Over the next few years, the lives of Chantal, Dany, and Yan became increasingly hectic as they pursued their passions for racing and teaching. Chantal dedicated her weekends to racing her Sportsman Modified while also teaching during the week. Dany managed the family auto shop and raced the 358, balancing his responsibilities with his love of speed. Yan also pursued his passion for racing, competing in 360 Sprint car events. There were even times when all three raced in the same weekend event, adding an extra layer of excitement to their busy lives. Despite the busyness, the family remained close and supportive, bonding over their shared love of racing and the joy it brought them.

In 2018, Chantal moved up into the 358 Modified ranks, which was a happy time as she now could race against and alongside Dany. That same season, Yan also joined the 358 Modified ranks. But for Chantal, things were about to take a turn for the worse as Dany was diagnosed with cancer and began treatment in 2019.

For the next few years, racing was therapy. For Chantal, it was a way to escape what was unfolding with Dany’s illness. “Life just seemed to be so surreal during this time,” Chantal explained.

In September 2020, Chantal lost her partner Dany to the dreadful disease, but with her loss, she vowed to carry on racing as Dany had wished. All of this in the middle of a pandemic. It was a tough winter for Chantal, but she pressed on.

The first thing in order was to grieve what the past two years had presented her, but she picked up her tools and began working on her car in the solitude of her race shop.

Part by part, bit by bit, Chantal put her car together for the 2021 season. That season was a blur for Chantal, who had to deal with her loss while also wanting to carry on racing. It was therapeutic and a way to escape.

By 2022, Chantal had put in an enormous effort to master the components of a racing car because the responsibility lay entirely on her. Although her team was small, its members were highly devoted and Chantal resolved to attain as many related skills as she could since she would be operating independently.

It will be fourteen years this season that Chantal has strapped on the helmet. Overall, this upcoming race season promises to be busy and action-packed. With races at Granby, Drummond, and possibly Airborne Speedway, as well as some special shows, she will have plenty of opportunities to push herself to the limit. It will undoubtedly be a challenging and demanding season, but with her talent, determination, and support team, Chantal is sure to make the most of every opportunity, but more importantly, on herself, proving that this challenge was worth the effort.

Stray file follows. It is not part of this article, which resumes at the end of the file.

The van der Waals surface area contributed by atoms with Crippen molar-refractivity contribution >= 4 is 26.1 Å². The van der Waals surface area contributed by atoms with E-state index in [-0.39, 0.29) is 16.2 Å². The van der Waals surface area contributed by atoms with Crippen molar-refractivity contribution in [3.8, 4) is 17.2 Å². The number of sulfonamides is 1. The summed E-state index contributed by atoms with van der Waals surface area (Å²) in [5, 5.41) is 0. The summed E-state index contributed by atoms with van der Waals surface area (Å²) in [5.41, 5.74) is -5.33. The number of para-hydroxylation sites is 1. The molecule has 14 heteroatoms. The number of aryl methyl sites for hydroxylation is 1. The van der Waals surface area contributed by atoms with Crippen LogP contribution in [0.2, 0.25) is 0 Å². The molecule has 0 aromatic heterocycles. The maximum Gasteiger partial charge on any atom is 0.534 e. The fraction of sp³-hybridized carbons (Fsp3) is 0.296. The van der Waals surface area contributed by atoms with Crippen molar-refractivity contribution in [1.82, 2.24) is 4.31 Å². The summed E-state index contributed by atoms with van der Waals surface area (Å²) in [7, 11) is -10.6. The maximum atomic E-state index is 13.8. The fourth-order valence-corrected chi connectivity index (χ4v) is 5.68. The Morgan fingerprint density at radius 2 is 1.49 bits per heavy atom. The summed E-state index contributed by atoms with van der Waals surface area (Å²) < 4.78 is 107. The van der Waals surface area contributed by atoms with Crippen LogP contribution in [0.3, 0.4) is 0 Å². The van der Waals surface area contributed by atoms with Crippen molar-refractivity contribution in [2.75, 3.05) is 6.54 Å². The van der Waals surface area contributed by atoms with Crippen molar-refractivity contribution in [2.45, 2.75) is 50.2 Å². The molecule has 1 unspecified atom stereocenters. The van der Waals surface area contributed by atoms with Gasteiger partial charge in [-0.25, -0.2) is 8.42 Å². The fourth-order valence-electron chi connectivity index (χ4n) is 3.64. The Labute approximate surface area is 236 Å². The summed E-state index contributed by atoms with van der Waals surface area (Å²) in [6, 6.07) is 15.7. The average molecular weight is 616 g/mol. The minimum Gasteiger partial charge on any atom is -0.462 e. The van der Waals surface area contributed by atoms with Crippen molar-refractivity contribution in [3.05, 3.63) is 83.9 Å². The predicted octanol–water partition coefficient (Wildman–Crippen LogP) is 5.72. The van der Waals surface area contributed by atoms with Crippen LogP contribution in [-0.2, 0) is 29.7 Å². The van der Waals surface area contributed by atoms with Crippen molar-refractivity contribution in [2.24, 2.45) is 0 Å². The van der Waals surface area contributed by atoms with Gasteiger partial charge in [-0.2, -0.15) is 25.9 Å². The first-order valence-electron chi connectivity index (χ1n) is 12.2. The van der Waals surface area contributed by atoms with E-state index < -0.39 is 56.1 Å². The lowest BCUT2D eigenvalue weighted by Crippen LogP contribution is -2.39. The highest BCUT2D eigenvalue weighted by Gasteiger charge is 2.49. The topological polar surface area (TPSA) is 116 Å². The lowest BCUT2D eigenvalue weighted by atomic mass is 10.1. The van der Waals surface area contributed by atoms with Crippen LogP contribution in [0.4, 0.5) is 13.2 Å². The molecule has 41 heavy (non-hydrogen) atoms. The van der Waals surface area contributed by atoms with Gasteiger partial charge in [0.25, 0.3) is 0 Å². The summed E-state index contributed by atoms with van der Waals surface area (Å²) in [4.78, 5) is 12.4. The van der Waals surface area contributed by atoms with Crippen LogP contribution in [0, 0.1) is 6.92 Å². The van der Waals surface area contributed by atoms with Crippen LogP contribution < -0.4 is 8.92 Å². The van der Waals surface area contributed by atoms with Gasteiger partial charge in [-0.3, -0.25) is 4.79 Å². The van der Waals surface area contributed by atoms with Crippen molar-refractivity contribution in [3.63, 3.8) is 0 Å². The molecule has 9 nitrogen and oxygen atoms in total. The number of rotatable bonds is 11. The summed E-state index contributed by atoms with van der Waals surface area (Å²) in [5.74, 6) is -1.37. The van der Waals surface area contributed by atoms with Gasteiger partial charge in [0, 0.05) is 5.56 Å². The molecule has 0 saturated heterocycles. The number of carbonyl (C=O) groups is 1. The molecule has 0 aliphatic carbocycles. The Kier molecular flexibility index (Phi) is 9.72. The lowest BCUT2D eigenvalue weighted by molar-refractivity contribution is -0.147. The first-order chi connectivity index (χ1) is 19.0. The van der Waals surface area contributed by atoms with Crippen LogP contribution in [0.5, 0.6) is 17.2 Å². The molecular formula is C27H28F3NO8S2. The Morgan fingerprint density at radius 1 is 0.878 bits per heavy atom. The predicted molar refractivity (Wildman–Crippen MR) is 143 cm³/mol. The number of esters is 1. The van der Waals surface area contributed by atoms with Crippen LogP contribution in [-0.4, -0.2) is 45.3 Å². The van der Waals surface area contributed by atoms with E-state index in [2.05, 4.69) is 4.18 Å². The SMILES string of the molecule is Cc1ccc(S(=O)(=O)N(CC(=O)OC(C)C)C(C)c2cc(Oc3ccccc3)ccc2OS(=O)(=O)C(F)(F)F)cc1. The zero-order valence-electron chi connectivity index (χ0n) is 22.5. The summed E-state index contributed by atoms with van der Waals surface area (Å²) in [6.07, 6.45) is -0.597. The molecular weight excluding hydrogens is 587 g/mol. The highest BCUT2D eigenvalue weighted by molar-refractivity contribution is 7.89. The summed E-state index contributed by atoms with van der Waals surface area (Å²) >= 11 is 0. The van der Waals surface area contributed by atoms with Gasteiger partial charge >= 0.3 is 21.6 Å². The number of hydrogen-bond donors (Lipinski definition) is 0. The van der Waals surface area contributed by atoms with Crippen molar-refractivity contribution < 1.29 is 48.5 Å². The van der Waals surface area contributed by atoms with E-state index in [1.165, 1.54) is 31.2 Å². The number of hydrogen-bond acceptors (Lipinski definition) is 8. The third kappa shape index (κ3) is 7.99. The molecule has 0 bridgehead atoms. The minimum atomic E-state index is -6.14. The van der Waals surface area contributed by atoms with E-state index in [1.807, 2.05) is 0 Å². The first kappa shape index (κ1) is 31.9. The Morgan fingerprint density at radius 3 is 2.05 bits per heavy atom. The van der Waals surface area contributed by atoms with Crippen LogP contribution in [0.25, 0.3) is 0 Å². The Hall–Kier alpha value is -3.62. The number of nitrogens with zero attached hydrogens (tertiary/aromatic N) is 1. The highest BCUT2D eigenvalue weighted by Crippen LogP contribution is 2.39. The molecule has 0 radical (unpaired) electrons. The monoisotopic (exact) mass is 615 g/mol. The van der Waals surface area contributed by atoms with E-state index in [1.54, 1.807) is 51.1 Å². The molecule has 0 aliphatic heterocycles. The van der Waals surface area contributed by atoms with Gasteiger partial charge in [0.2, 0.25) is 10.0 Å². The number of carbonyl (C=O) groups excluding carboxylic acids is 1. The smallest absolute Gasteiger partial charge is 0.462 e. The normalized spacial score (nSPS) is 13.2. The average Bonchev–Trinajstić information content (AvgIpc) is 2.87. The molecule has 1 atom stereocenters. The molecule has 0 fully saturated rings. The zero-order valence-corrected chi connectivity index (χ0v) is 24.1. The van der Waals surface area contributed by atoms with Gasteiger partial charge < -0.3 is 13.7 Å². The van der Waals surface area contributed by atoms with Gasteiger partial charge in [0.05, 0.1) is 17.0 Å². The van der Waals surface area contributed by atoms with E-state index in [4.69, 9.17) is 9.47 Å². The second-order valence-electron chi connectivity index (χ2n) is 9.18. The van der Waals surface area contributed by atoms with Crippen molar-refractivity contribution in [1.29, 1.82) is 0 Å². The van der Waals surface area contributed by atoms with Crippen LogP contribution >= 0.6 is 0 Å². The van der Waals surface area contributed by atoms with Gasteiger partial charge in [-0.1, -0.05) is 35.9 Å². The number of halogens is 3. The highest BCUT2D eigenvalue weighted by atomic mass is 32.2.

In the world of racing, success is often measured by wins. However, it’s important to remember that racing is not always about coming in first. It’s about taking on the challenge and finishing the race, no matter what the outcome may be.

Racing is a demanding and competitive sport that requires a great deal of skill, focus, and determination. It’s not uncommon for racers to face numerous obstacles and setbacks along the way, from mechanical issues to unexpected incidents on the track. In these situations, it’s easy to become discouraged or disheartened, but it’s important to keep pushing forward and never give up. This is what Chantal is about.

In Dany’s absence, her bravery and dedication have boosted her achievements. Chantal’s ambition to grow mentally has been uplifting. This proves to be extraordinarily essential for the motivation of a racing driver.

In recent times, she has also taken on long-distance rallies, like the Rally Adventure Georgia and the Alyssa Rally in Tunisia to broaden her racing experience.

At the end of the day, what matters most is the journey, the lessons learned, and the memories made. Racing provides an opportunity for individuals to test their limits, develop their skills and experience the thrill of pushing themselves to the edge. This can be therapy. While winning is certainly a great feeling, there is something equally rewarding about simply finishing a race and knowing that you gave it your all.

Chantal Provencher has given her all to this sport. Racing is not always about winning; it’s about taking on the challenge, facing obstacles head-on, and finishing the race with pride, regardless of the outcome. It’s about pushing yourself to be the best you can be and enjoying the journey along the way.

 Special thanks to her crew:

 Danny Hebert

 Rejean Corbin

 Alain Labbé

 Sébastien Poirier

 Yvan Lambert

 Special thanks to her sponsors”

 Blondeau Métal Sailor

 Moon Navette BP

 Sd Performance

 Primeau Performance

 Usinage Précision Bilodeau